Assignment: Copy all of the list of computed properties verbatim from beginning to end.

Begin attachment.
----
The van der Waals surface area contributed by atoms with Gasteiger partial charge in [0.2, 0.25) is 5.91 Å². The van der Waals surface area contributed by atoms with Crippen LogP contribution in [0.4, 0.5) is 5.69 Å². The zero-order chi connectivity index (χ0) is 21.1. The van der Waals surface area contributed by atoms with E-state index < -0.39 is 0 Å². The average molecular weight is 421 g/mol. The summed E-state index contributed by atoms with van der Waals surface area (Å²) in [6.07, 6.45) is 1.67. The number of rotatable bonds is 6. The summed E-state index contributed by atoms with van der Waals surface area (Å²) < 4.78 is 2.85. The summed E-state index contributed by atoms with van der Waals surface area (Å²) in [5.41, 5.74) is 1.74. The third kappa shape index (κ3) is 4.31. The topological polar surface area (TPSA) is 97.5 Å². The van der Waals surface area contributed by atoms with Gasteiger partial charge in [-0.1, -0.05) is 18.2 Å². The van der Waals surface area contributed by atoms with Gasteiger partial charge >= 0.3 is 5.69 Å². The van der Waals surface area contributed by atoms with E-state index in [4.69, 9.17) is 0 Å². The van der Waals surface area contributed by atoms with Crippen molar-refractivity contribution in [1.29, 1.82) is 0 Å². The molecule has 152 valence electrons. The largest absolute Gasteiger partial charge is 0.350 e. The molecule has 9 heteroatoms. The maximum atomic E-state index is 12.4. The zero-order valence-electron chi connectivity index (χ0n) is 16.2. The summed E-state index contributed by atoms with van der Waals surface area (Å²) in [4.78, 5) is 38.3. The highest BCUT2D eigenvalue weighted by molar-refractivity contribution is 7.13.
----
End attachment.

The van der Waals surface area contributed by atoms with Gasteiger partial charge in [0.2, 0.25) is 5.91 Å². The van der Waals surface area contributed by atoms with Crippen LogP contribution in [0.4, 0.5) is 5.69 Å². The zero-order chi connectivity index (χ0) is 21.1. The van der Waals surface area contributed by atoms with E-state index < -0.39 is 0 Å². The average molecular weight is 421 g/mol. The summed E-state index contributed by atoms with van der Waals surface area (Å²) in [6.07, 6.45) is 1.67. The number of rotatable bonds is 6. The summed E-state index contributed by atoms with van der Waals surface area (Å²) < 4.78 is 2.85. The summed E-state index contributed by atoms with van der Waals surface area (Å²) in [5.41, 5.74) is 1.74. The third kappa shape index (κ3) is 4.31. The topological polar surface area (TPSA) is 97.5 Å². The van der Waals surface area contributed by atoms with Gasteiger partial charge in [-0.1, -0.05) is 18.2 Å². The van der Waals surface area contributed by atoms with Gasteiger partial charge >= 0.3 is 5.69 Å². The van der Waals surface area contributed by atoms with E-state index in [4.69, 9.17) is 0 Å². The van der Waals surface area contributed by atoms with Crippen molar-refractivity contribution in [1.29, 1.82) is 0 Å². The molecule has 152 valence electrons. The largest absolute Gasteiger partial charge is 0.350 e. The molecule has 9 heteroatoms. The maximum atomic E-state index is 12.4. The zero-order valence-electron chi connectivity index (χ0n) is 16.2. The summed E-state index contributed by atoms with van der Waals surface area (Å²) in [4.78, 5) is 38.3. The highest BCUT2D eigenvalue weighted by molar-refractivity contribution is 7.13.